Lately, mammograms have been under a lot of scrutiny and a new study only comes to confirm there are some good reasons behind that. The Associated Press writes about an independent British study that concluded mammograms save 1, but overtreat 3 women.
Although it is obvious that mammograms save lives, there’s a lot of criticism for overdiagnosing women and subjecting them to unnecessary cancer treatments. Statistics read that 12.4 percent of women born in the United States will develop breast cancer at some point in their life.
Mammograms remain the most conclusive test when it comes to breast cancer, however the question of how often should these screenings be undertaken has various answers. Some experts say mammograms should be taken early and often, whereas others say one at two to three years. In the meanwhile, studies put the screening procedure under scrutiny for saving 1 woman but overtreating 3 other.
In Britain, women aged 50 to 70 get mammograms every three years in the state program for breast cancer. According to a recent study, that program manages to save the life of 1,300 women each year, but on the other hand, there are about 4,000 women who get mammograms and cancer treatment for a harmless condition.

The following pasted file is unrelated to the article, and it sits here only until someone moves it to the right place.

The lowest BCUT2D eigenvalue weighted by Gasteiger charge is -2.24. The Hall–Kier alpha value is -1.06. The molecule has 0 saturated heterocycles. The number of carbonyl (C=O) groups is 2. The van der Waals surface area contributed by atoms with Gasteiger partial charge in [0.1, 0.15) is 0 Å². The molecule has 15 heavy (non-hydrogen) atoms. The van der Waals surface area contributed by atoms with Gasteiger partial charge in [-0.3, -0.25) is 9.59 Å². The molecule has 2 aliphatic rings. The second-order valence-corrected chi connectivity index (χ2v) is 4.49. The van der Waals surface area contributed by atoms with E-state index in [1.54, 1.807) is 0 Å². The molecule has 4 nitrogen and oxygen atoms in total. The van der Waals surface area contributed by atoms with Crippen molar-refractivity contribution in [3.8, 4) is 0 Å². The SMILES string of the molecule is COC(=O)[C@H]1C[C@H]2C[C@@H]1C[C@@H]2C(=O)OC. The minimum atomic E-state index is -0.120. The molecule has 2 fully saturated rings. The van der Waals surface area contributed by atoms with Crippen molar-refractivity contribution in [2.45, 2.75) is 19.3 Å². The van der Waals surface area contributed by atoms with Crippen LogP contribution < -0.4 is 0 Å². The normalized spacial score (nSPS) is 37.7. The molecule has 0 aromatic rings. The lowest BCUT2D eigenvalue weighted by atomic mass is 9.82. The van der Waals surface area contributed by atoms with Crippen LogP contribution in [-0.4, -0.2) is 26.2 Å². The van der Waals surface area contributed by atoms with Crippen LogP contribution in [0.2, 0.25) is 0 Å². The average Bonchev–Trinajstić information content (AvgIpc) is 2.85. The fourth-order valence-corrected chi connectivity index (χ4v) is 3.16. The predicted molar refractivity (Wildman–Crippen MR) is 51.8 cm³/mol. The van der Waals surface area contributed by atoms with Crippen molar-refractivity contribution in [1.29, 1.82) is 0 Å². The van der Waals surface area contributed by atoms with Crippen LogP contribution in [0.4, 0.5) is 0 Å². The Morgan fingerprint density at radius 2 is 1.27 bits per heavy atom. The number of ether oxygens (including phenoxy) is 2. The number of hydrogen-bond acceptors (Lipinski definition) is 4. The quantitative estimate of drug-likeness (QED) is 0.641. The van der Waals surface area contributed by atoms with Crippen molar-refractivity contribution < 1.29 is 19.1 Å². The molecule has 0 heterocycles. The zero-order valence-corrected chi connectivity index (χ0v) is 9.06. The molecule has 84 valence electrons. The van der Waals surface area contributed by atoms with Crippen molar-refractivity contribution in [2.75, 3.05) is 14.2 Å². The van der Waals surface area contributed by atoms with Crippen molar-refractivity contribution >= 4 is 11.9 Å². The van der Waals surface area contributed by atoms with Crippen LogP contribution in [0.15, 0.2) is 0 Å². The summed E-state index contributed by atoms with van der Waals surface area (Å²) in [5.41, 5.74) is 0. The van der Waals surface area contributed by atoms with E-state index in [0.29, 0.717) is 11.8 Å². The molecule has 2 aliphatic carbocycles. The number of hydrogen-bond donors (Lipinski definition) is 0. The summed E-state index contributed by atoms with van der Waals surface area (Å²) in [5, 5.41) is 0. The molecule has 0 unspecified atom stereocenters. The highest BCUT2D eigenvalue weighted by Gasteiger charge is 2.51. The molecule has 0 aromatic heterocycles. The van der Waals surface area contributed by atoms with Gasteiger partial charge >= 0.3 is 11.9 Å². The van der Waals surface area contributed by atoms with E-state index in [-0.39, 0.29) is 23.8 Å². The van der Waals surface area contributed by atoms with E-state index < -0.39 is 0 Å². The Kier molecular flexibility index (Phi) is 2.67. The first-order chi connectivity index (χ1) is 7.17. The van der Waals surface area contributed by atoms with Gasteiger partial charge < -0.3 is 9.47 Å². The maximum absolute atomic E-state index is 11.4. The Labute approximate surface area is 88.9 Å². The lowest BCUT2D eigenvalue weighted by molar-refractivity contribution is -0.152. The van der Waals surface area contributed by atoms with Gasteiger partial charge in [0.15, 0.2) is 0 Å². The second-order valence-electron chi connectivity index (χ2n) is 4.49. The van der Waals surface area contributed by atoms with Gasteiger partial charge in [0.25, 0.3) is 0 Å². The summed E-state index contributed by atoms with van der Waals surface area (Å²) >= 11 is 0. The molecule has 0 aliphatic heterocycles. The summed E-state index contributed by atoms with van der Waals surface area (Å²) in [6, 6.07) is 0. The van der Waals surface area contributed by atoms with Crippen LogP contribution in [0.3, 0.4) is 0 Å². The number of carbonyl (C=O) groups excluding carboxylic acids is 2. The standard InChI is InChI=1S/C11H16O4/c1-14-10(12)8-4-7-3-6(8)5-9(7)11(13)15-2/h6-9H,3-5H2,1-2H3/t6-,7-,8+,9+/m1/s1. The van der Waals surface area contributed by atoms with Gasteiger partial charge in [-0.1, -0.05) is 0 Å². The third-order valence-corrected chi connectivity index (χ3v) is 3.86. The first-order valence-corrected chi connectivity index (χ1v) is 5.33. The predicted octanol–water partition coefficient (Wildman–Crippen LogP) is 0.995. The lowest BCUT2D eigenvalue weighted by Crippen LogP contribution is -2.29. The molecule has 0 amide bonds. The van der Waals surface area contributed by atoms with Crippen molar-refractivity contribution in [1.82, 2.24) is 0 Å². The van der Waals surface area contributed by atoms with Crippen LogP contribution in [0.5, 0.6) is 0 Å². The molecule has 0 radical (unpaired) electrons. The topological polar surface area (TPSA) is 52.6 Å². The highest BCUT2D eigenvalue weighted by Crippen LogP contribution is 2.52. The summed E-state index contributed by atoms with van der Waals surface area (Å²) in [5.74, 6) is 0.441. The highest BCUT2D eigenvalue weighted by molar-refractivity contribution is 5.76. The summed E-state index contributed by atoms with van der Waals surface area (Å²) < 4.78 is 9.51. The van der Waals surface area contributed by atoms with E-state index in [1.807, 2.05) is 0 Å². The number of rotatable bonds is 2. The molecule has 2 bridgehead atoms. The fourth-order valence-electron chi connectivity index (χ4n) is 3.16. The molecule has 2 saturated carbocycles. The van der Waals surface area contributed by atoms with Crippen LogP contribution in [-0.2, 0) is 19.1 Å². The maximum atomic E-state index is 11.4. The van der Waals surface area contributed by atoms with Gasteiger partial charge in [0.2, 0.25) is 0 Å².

The study published in the Lancet journal also showed that in 20 years, 1 percent of 300,000 will receive unnecessary cancer treatment. That includes chemotherapy, surgery and or radiation for a cancer that is harmless. Side effects are not easy to live with and chemotherapy and radiation alone have side effects that include nausea and vomiting, hair loss, weight gain, lowered resistance to infections, bleeding and mouth soreness.
“It’s clear that screening saves lives” said chief executive Harpal Kumar with Cancer Research UK. “But some cancers will be treated that would have never caused any harm and unfortunately, we can’t yet tell which cancers are harmful and which are not” he added.
In the United States, experts with a governmental task force recommend women over 50 to take mammograms every two years. The American Cancer Society advises women to start taking mammograms at age 40 and every year from that point on.